Cody Ceci has had a very interesting career path so far. He was drafted 15th-overall in 2012 by the Senators, and for a team that values local players, he's far and away the most local player in the team's history. He was born in Ottawa, grew up in Ottawa, and played major junior hockey for the Ottawa 67s until a trade midway through his final OHL season. Not many expected Ceci to fall all the way to the Sens at 15th in that draft, and his promise coupled with the local aspect was definitely a huge PR boost.
Ceci was off to a decent start for the B-Sens in 2013-14 when a bout of the flu hit Marc Methot, and suddenly he was pressed into NHL action. No one could've quite been ready for what came next. In only his third NHL game, this happened:
As if the kid needed more press. Suddenly people had dreams of a player who was NHL ready now. Such poise, such patience. Maybe the next Erik Karlsson was waiting in the wings. His offence cooled off to only 9 points in 49 games that year, but respectable possession stats had most people confident in this young defenceman.
Ceci came into training camp in 2014 without a guaranteed spot due to his two-way contract, because there were seven defencemen on one-way contracts. Still, he managed to impress in training camp enough to get a spot. His right-handedness may have played a role, as well as Methot's early season injury, but he managed to find his way into 81 games last season. Of the defencemen, only Karlsson found his way into all 82.
Early in the season, many were worried as his possession stats disappointed. As it turned out, being paired with Jared Cowen may have been the biggest reason for that. During the infamous run, Ceci was paired with Patrick Wiercioch, and the two formed Ottawa's most reliable second pairing of the season. The two put up a Corsi percentage of 53.4% at 5v5 in 400 minutes, meaning Ottawa got the majority of the total shot attempts when the two were on the ice together. It looks like Wiercioch was the driver on that pairing, since Ceci's number dropped away from Wiercioch, while Wiercioch's actually went up without Ceci. The two also benefited from some favourable zone starts, since most of the defensive starts were mopped up by Mark Borowiecki and Eric Gryba during the run. Still, the ability to play above-average second-pairing defence as a 21-year-old should not be discounted. Ceci looked a little shaky in the playoffs, especially in his first game, but some jitters are to be expected for a young player in his first career NHL playoff games.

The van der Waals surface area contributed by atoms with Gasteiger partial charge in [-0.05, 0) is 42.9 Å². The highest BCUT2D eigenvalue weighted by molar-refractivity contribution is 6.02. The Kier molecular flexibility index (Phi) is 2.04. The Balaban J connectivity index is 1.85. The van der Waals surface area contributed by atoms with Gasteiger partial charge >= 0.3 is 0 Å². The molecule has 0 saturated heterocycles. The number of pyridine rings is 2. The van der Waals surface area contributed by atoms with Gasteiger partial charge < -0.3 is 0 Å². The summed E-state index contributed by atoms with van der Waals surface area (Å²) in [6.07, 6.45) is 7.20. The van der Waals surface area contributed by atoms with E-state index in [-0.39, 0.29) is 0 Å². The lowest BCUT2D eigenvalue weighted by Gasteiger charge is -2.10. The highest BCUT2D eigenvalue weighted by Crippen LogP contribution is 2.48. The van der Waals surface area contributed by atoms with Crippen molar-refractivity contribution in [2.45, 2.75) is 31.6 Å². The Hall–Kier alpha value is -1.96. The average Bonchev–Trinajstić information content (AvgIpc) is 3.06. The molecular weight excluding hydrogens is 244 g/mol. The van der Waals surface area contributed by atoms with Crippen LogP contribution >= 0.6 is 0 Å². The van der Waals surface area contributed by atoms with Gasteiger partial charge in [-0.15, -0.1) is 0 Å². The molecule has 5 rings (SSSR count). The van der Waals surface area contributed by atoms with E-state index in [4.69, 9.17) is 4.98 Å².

Though Ceci is only entering the final year of his ELC, there are no questions this year about whether he will be returned to Binghamton. His place with the big club is cemented. There are many positives about his future. He has draft pedigree. He has shown development in his short stay with the team. He has shown the ability to play well when put with a competent partner. He has consistently played well enough to prevent the team from sending him down despite his waiver eligibility. He has shown flashes of offensive capability. What is desired for this year is to see him continue to grow into a top-four role. To continue to grow in his offensive ability. To become a regular contributor on the PP and the PK.
There are two incentives for Ceci to have a big year. First, he needs a new contract at the end of 2015-16. Based on this past offseason's RFAs, he's likely to get a bridge contract. His play will determine what kind of money he's looking at in that contract. And second, a top-three spot in the Top 25 Under 25 is opening up next year. He has a real chance to move up, provided he can hold off players like Curtis Lazar and Jean-Gabriel Pageau.